Zduriencik: ‘I have no intention of trading Taijuan’


While one of the prime rumors circulating prior to the Winter Meetings involved the Mariners interest in potentially trading top young pitching prospect Taijuan Walker in a package for Rays ace David Price, general manager Jack Zduriencik dashed that thought on Monday afternoon.

Meeting with Mariners reporters in his hotel suite at the Walt Disney Swan & Dolphin Resort in Lake Buena Vista., Fla., Zduriencik said Walker wasn’t going anywhere.

“I don’t have intentions of trading Taijuan,” Zduriencik said. “You listen to any opportunities that present themselves and you go into discussions with a lot of people. And his name will come up. Why wouldn’t it? As do a lot of our guys, quite frankly. But Taijuan is high profile because he’s rated our top prospect. So if I was a club out there, why wouldn’t I ask about Taijuan Walker? That would be a smart thing to do because you never know where it’s going to take you. But I have no intentions of trading him.”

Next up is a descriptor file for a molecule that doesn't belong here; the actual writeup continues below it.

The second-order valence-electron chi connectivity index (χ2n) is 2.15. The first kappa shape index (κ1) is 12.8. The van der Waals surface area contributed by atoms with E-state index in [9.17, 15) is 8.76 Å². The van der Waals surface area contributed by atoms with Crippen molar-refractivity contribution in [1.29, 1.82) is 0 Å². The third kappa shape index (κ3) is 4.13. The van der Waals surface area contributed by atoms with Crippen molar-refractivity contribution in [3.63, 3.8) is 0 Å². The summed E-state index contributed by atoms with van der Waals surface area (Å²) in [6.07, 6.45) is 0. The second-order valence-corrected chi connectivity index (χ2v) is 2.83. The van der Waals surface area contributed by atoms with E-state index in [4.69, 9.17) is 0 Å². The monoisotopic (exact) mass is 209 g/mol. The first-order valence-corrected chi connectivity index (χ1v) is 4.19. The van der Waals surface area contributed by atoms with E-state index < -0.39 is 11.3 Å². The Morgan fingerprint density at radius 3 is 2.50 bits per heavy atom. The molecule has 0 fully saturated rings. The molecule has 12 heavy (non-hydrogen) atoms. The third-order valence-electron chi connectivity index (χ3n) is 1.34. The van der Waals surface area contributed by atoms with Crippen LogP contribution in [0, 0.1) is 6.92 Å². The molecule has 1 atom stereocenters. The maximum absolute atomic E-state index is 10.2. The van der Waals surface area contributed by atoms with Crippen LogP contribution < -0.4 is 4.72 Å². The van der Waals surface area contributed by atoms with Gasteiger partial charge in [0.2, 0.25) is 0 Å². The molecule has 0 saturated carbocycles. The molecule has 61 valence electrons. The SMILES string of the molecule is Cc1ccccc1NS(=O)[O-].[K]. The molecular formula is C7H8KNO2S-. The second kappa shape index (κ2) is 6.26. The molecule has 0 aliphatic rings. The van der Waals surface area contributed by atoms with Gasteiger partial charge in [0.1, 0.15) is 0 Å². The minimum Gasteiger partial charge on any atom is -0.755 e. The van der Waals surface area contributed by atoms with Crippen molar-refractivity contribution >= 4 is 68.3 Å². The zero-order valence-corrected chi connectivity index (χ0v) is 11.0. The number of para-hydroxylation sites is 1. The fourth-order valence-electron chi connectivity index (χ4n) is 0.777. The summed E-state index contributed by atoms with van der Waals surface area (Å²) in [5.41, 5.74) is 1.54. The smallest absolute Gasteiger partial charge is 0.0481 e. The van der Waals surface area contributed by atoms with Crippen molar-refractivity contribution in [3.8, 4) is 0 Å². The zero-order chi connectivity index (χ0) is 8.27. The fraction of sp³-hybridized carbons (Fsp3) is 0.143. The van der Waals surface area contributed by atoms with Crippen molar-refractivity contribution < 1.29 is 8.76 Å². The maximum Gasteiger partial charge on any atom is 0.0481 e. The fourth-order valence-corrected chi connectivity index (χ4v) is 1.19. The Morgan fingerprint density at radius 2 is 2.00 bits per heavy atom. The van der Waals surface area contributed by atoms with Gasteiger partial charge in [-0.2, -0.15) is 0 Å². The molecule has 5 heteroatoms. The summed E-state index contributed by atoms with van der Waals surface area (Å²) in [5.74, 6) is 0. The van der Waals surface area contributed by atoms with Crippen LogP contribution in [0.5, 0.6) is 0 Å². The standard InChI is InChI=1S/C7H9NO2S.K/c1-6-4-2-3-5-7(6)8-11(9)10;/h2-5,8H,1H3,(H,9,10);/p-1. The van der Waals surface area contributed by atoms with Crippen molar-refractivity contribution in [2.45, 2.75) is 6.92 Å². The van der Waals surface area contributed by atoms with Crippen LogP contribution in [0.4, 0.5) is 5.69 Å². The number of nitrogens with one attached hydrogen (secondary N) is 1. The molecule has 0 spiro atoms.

Walker has a strong chance of landing a job in the Mariners rotation this spring after making three starts last September for Seattle. The 21-year-old is under team control for six more years and is regarded as the fourth-highest rated prospect in baseball by MLB.com.

Price, 28, was the 2012 American League Cy Young Award winner and is a three-time All-Star, but the Rays will want a huge return of young talent in any trade. Price has two years of arbitration eligibility remaining for the Rays and figures to make about $13 million this season and more in 2015 before becoming a free agent.

The Mariners would like to add another starting pitcher to their rotation, which already includes All-Stars Felix Hernandez and Hisashi Iwakuma. But if they traded Walker, then they’d still need to add another pitcher since Walker figures as part of the rotation this year as well.

The notion of dealing six years of control of the up-and-coming Walker — as well as likely more young talent — for two years of Price was a worthy baseball debate, but now appears to be a moot point. It’s doubtful the Mariners have enough other premier prospects to lure Price and the Rays are under no pressure to make a hasty deal since he still has two years on his contract.

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